In all four areas, the identification of the most effective means to condition new reinforcers may be used to improve efforts to speed up the development of useful behavioral repertoires in children with or without specific learning deficits, whether it is using a token economy or to form socially conditioned reinforcers. Hence, several researchers have sought to identify reliable and effective procedures aimed at establishing formerly neutral stimuli as conditioned reinforcers (Dozier et al., 2012; Greer & Singer-Dudek, 2008; Holth et al., 2009; Isaksen & Holth, 2009; Jones & Carr, 2004; Lugo, Mathews, King, Lamphere, & Damme, 2017; Zrinzo & Greer, 2013).
On this topic there is an important variable which has received remarkable attention within the study of discriminations learning: the use of conditioned reinforcers (Williams, 1994, for a theoretical review).
Moreover, children that lack these conditioned reinforcers for observing responses are likely to find it difficult, if not impossible, to learn more complex skills such as language acquisition, generalized matching and becoming more aware of different stimuli in their environment.
Eisenberger has attributed this effect to the conditioned reinforcer value of effort, a reasonable explanation for the phenomenon; but, contrast may also be involved.
It has long been presumed that primary reinforcement delivered after a long delay does not directly affect behavior, but acts indirectly due to intervening conditioned reinforcers (e.g., Skinner, 1953, p.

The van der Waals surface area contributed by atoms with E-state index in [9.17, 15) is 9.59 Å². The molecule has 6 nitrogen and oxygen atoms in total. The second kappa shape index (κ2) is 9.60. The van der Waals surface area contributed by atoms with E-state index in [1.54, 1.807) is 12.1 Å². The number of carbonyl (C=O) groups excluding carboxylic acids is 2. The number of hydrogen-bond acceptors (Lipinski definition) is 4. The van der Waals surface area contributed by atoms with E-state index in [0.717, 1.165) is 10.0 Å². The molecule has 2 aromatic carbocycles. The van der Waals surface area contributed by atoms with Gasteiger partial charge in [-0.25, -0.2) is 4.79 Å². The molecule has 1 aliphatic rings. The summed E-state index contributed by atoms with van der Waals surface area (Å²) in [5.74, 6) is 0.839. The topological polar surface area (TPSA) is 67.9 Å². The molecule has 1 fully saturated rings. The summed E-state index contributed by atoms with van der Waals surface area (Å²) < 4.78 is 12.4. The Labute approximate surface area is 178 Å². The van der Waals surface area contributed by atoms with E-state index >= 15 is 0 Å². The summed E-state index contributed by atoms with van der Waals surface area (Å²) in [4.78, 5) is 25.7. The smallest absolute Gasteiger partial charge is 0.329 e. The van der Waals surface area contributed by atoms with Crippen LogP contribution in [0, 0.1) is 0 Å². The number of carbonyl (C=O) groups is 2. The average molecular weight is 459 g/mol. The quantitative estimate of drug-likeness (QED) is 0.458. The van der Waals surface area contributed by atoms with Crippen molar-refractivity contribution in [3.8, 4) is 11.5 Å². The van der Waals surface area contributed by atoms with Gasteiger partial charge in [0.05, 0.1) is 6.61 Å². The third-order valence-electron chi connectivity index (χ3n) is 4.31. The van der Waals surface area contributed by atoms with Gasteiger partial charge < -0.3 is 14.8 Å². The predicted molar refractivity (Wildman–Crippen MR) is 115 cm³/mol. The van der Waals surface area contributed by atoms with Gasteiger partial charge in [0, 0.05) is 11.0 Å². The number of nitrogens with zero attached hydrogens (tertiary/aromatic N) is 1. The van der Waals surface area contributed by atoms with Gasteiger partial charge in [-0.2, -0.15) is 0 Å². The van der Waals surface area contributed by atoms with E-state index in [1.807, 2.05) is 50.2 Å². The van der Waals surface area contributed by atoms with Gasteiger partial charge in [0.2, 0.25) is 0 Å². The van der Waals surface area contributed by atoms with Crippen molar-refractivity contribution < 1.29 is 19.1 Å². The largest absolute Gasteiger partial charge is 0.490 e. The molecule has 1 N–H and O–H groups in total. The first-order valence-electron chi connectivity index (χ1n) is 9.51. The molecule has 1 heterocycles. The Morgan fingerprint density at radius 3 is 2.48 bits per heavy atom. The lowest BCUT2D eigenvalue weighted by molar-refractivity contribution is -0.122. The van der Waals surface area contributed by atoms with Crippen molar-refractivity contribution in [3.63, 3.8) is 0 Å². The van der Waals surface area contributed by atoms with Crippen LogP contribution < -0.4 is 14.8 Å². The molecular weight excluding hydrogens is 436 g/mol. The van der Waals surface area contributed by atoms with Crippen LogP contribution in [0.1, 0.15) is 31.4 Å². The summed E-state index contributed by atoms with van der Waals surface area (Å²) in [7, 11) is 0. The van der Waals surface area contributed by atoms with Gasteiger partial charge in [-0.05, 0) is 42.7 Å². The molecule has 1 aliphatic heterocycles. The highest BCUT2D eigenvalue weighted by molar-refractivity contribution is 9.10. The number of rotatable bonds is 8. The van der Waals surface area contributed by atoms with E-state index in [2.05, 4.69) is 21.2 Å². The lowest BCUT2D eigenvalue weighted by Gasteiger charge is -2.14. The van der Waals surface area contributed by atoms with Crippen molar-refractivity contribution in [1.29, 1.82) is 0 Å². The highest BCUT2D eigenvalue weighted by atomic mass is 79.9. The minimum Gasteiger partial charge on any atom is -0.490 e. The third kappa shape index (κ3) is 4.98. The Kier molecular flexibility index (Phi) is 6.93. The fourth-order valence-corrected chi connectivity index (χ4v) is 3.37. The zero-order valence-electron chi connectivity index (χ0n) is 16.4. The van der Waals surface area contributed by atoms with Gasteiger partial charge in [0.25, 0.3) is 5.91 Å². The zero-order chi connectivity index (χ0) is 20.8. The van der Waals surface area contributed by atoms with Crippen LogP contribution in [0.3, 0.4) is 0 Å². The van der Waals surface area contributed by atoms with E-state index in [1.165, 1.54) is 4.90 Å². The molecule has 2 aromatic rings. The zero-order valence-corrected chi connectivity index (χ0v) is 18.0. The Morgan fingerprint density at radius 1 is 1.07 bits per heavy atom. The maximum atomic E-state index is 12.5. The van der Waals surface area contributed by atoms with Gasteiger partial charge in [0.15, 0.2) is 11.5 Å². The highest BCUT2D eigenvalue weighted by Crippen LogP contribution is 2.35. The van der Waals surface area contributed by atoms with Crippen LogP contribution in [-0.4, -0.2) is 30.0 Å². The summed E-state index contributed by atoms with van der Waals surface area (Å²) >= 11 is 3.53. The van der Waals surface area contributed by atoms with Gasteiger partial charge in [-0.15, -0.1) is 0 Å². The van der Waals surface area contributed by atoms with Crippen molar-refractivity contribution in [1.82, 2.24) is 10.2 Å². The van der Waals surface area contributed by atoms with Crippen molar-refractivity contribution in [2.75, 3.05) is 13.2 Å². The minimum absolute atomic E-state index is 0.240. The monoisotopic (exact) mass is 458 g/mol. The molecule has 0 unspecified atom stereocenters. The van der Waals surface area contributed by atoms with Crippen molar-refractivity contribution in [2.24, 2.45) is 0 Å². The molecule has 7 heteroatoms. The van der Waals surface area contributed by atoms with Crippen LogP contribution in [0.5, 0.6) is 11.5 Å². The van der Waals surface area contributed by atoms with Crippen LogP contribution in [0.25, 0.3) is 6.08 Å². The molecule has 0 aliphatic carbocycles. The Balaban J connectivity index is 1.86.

When books and related stimuli select children's attention and looking at books becomes a preferred activity during periods of free play, the book stimuli are conditioned reinforcers for observing and selecting books.
Points were assumed to function as a generalized conditioned reinforcer and were not exchangeable for any backup reinforcers.
The student frequently manded to use the computer, which indicated the computer functioned as a conditioned reinforcer for the student prior to the onset of the study.
The theory states that the ability of a stimulus to act as a conditioned reinforcer can be determined by comparing the reduction in time to primary reinforcement correlated with the onset of that stimulus, relative to the average delay to primary reinforcement correlated with the prior stimulus situation (Fantino, 1969b, 1977; Squires & Fantino 1971).